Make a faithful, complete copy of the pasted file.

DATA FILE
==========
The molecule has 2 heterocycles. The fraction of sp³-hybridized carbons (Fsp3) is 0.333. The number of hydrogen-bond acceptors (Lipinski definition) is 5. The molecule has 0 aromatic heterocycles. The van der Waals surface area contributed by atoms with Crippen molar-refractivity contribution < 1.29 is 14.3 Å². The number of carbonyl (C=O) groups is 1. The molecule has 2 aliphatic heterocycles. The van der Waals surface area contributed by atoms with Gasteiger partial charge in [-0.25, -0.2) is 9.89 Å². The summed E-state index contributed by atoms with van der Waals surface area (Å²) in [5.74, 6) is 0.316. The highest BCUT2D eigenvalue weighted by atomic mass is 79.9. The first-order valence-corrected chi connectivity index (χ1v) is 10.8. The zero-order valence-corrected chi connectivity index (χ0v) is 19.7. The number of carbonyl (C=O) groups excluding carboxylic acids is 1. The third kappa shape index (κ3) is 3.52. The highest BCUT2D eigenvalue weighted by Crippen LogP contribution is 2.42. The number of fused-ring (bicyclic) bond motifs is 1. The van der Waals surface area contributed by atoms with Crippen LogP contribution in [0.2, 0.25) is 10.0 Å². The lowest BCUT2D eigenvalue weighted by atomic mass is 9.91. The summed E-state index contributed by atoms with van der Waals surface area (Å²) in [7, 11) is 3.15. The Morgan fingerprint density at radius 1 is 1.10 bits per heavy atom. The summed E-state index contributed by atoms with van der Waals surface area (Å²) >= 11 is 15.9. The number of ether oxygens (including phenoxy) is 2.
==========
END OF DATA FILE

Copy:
The molecule has 2 heterocycles. The fraction of sp³-hybridized carbons (Fsp3) is 0.333. The number of hydrogen-bond acceptors (Lipinski definition) is 5. The molecule has 0 aromatic heterocycles. The van der Waals surface area contributed by atoms with Crippen molar-refractivity contribution < 1.29 is 14.3 Å². The number of carbonyl (C=O) groups is 1. The molecule has 2 aliphatic heterocycles. The van der Waals surface area contributed by atoms with Gasteiger partial charge in [-0.25, -0.2) is 9.89 Å². The summed E-state index contributed by atoms with van der Waals surface area (Å²) in [5.74, 6) is 0.316. The highest BCUT2D eigenvalue weighted by atomic mass is 79.9. The first-order valence-corrected chi connectivity index (χ1v) is 10.8. The zero-order valence-corrected chi connectivity index (χ0v) is 19.7. The number of carbonyl (C=O) groups excluding carboxylic acids is 1. The third kappa shape index (κ3) is 3.52. The highest BCUT2D eigenvalue weighted by Crippen LogP contribution is 2.42. The number of fused-ring (bicyclic) bond motifs is 1. The van der Waals surface area contributed by atoms with Crippen LogP contribution in [0.2, 0.25) is 10.0 Å². The lowest BCUT2D eigenvalue weighted by atomic mass is 9.91. The summed E-state index contributed by atoms with van der Waals surface area (Å²) in [7, 11) is 3.15. The Morgan fingerprint density at radius 1 is 1.10 bits per heavy atom. The summed E-state index contributed by atoms with van der Waals surface area (Å²) >= 11 is 15.9. The number of ether oxygens (including phenoxy) is 2.